That said, there are a few hints of Gen Xerdom in the book.
Harris talks about her parents divorcing when she was seven. Gen Xers were kids during a time of increasing divorce rates in America.
And Harris writes about rummaging through old boxes, including items her mom had saved. “I also found a couple of pot holders that Maya and I had woven on plastic looms,” she says. “Any reader who grew up in the 1970s probably knows just what I mean.”
The generational bottom line
But late boomers tend to be Republicans. And Harris’ notable career — from San Francisco District Attorney to California Attorney General to U.S. Senator — can hardly be described as one of a slacker or someone apathetic, words that have been used to malign Gen Xers.
And I didn’t find anything in Harris’ book or in her life suggesting a level of bitterness, pessimism, distrust of government or cynicism often used to denote members of Generation Jones.
You won’t find the generational answer in Harris’ choices of music. While her summer 2020 playlist, according to Washington Post columnist Petula Dvorak, includes boomer favorite Phil Collins, it’s eclectic enough to also feature stars of today, millennials Lizzo and Ariane Grande.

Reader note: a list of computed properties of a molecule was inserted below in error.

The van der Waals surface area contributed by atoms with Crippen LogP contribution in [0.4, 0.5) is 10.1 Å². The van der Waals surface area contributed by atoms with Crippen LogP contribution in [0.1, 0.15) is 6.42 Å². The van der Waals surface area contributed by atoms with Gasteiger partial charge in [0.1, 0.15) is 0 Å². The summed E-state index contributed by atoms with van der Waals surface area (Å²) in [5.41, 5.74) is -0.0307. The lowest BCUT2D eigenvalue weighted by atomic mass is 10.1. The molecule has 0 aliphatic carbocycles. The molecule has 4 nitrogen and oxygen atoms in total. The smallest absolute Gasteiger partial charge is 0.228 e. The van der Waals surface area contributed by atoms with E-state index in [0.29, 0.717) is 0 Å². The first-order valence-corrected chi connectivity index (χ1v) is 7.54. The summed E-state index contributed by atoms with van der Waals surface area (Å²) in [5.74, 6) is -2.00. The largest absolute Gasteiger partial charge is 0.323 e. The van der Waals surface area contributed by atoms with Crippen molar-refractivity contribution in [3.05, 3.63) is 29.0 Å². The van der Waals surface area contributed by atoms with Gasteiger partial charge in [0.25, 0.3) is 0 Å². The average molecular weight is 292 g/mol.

So, while she may have some hints of Gen X and might technically belong to Generation Jones, I think Kamala Harris falls squarely in the boomer camp.
Richard Eisenberg is the Senior Web Editor of the Money & Security and Work & Purpose channels of Next Avenue and Managing Editor for the site. He is the author of “How to Avoid a Mid-Life Financial Crisis” and has been a personal finance editor at Money, Yahoo, Good Housekeeping, and CBS Moneywatch. Follow him on Twitter.
This article is reprinted by permission from NextAvenue.org, © 2020 Twin Cities Public Television, Inc. All rights reserved.